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JAVA U CAFES

  • d
  • DC Mar 27, 2006 04:54 PM

What is the big deal with the Java U Cafes
Everyone is always bragging about them, but I think they suck.

I have been to the one on Queen Mary, Guy and today in Old Montreal.

While the places are stylish, the coffee and food is horrible.

Today they served me the worst Cappuccino coffee and the waiter had the nerve to tell me "Look how beautiful the foam is" "I am a artist" "I hope you appreciate it it took me 15 mins to make"

I wanted to tell him look is good, but nothing if it doesn't taste good.

Then I went to the bathroom and they had the storage door open and boxes of glasses laying all on the floor next to the urinals.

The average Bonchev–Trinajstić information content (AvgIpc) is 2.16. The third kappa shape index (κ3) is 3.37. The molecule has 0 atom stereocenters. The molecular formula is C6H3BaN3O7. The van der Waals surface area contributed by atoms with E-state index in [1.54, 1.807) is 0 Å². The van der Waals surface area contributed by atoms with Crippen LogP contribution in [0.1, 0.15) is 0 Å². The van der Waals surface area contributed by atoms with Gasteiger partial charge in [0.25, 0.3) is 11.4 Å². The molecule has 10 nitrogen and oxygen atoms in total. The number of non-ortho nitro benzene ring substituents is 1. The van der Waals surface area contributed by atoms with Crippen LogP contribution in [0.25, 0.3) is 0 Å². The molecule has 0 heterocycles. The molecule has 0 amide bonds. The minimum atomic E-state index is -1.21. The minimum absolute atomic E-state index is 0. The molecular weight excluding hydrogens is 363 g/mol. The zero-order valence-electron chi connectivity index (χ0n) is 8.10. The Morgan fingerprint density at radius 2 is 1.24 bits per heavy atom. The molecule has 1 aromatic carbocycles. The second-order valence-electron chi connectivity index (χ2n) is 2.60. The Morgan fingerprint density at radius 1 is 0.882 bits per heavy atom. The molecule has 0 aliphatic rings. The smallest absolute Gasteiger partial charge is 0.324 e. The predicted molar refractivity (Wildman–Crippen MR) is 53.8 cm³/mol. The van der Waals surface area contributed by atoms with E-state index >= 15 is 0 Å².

Very weird.

Anyone else ever had such experiences and in your view where are the best places for a great Capp or Espresso?

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  1. These days, debate as to the best espresso-based drinks usually centres on Caffè ArtJava (www.caffeartjava.com), Caffè Italia (6840 St-Laurent in Little Italy) and Café Olympico aka Open Da Night (124 St-Viateur West). All three pull excellent shots, though ArtJava excels in milk-based drinks.

    2 Replies
    1. re: carswell

      I have had good experiences with Java U in the past, but stopped in at Art Java a few weeks ago (without having heard the hype - so no expectations) and had an absolutley fantastic coffee. Will return soon to sample the menu - any suggestions?

      1. re: Sam